• One sector in Newfoundland and Labrador with a surprisingly high LTI, according to Flanagan, is healthcare, which involves lifting patients, pushing and pulling equipment and, again, an aging workforce. But the challenge is not unique to Newfoundland and Labrador. In 2008, there were 419 recorded injuries in general hospitals in Newfoundland and Labrador, 492 in Nova Scotia and 403 in New Brunswick – not to mention exponentially higher numbers in other provinces.
• Besides its brand new fisheries safety association, Nova Scotia has industry safety associations for healthcare, construction, retail gas, trucking and forestry. One of the earliest, the Nova Scotia Construction Safety Association, was founded in 1994. Lost-time incidents decreased from 1,224 in 1993 (the year before the association started) to 802 in 2006, despite a growing workforce, according to the association’s website. Jim Leblanc, executive director of Nova Scotia Labour and Workforce Development, credits the construction safety association for having significant impact in changing the culture and the accident experience in the industry. “I think other folks new to the game are hoping to see the same sort of results,” he says.
• In 2004, P.E.I. amended its Occupational Health and Safety Act to specify requirements for the agricultural sector and is the last province to do so. Previously, farms and workplaces with fewer than three employees were exempt from health and safety laws.
The act now contains a code of practice, written in laypersons terms, that help the agricultural community understand exactly what is required in terms of machine guarding, chemical safety and other hazards. Power take-off (PTO), for example, is a spinning shaft on farm equipment that can cause loss of limb or life if a person’s hair or clothes become entangled in it. The P.E.I. Farm Safety Code of Practice spells out that the machine must be turned off, and the key removed before anyone makes repairs or adjustments to it; that the drivelines be fully shielded; that workers never wear loose, baggy clothing around PTO driveline and stay clear of rotating PTO drivelines.
Stewart says the province is seeing positive results with the code of practice. “We’ve been very successful and our injury rates have continued to go down in that sector since we started that process,” he says.
• Besides getting more specific in legislation regarding exactly what safety practices are expected, the Atlantic provinces are getting tougher with enforcement. Newfoundland & Labrador introduced a prime program in 2006 that rewards good performers with lower premiums and imposes a small surcharge on those that don’t perform so well. The province also amended its 2009 Occupational Health and Safety Act to require more training for flag people (doing traffic control), mandating that they receive certified training.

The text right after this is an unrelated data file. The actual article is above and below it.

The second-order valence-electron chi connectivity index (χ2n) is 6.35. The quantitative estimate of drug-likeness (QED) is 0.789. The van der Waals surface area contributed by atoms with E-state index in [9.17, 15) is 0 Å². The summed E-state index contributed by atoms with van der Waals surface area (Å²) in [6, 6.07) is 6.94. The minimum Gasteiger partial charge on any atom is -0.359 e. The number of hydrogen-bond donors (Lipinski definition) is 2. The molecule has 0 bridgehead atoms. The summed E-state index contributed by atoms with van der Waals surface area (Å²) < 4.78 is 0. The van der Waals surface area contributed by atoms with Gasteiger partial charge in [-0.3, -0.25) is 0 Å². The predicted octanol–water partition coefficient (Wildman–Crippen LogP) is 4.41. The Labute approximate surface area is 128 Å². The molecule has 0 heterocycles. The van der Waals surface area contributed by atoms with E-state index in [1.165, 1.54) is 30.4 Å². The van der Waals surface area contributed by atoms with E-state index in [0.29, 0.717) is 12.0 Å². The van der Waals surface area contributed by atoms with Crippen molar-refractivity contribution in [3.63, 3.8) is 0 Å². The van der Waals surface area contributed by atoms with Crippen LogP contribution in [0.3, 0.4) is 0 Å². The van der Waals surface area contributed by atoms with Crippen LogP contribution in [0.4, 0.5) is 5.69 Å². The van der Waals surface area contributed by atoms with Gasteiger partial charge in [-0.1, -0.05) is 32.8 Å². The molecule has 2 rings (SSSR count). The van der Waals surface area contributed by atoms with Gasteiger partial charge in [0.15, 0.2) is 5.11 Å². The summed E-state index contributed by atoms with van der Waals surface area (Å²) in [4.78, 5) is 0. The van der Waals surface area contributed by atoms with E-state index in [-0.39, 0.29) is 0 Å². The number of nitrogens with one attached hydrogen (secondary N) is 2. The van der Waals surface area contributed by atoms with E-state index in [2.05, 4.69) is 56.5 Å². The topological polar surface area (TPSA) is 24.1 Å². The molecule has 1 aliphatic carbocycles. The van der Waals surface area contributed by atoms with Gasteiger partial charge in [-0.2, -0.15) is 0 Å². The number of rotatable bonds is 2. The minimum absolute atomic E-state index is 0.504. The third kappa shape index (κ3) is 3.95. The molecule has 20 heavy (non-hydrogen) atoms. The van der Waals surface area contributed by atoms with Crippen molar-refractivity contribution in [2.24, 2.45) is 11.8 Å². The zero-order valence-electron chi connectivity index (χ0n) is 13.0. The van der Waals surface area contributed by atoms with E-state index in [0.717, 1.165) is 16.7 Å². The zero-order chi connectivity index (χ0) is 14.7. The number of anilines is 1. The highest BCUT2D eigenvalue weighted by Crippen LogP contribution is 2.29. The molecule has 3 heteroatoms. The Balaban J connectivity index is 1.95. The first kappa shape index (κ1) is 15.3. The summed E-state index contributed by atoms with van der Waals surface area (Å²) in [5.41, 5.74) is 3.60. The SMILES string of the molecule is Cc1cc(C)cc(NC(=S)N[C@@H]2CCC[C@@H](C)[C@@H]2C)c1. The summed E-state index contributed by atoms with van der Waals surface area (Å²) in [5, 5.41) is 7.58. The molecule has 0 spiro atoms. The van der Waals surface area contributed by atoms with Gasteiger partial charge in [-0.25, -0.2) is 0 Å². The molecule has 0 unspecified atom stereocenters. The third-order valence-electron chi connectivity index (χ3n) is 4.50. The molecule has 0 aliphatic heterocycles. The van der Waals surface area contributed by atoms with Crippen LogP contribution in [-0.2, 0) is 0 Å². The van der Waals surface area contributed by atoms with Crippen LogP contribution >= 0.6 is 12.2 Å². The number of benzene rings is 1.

Nova Scotia has introduced and administered a penalty system allowing an officer doing an investigation to assign an administrative penalty where violations are found. Leblanc says in his years with Labour & Workforce Development, this has generated more discussion than any other initiative. “That’s good,” he says, “ because it raises awareness for everyone in the workplace.”
New Brunswick has achieved a statistic not common in industrialized countries. According to Andy Rauska, director, divisional support, WorkSafeNB, the injury frequency for 15 to 24-year-olds in the workplace is lower than in the rest of the working population. An aggressive push for promoting occupational health and safety in schools seems to be helping. In September 2009, about 6,500 students in all college programs received 14 hours of health and safety instruction. Another 7,379 students benefited from other programs such as “progressive Agriculture Safety Days,” the “lost Youth Tour,” and more.
P.E.I. and Newfoundland and Labrador, too, have youth-focused initiatives, though their prevention efforts are generally focused on the older workers that make up most of their workforce. A similar initiative in Nova Scotia includes a pilot program slated for September, whereby everyone in grade 9 will receive 10 hours of occupational health and safety instruction as a mandatory part of the curriculum.
Leblanc says the idea is to create general awareness and get young workers asking questions about workplace health and safety when they get their first job.
“They’re very much about pleasing the supervisor or employer and we don’t want to change that,” he says, “but we want them to know they can freely ask. We want them to be aware of the risks. It’s about getting the information in front of them so they can do something with it.”
It would be impossible to fairly compare the state of occupational health and safety in Atlantic Canada to that of other jurisdictions, because they experience such different economic factors, and the lay of the land – and sea – varies so much. Atlantic Canada has a lot of activity in manufacturing, for instance; plants may be numerous, producing anything from machine parts to processed fish to French fries, but small compared to those in, say, Ontario or Quebec.
Newfoundland and Labrador, outside of St. John’s, has a lot of small companies. Timely and safe return to work merits special focus in the area.
“What we find outside of St. John’s are a lot of one-industry towns,” says Flanagan, “where it’s hard to take an injured worker who hurt his hand and find him other opportunities to work. It’s more challenging in a rural, smaller economy.”
And as the rest of Canada struggles with the impending retirement of its baby boomers, he says the effect tends to be more severe in smaller towns and is going to hit harder. But Atlantic Canada’s health and safety authorities are part of an active Canada-wide network of like-minded people who share best practices and work together to address health and safety challenges.
Michelle Morra is an award-winning journalist and former COS editor. You can contact her at email@example.com.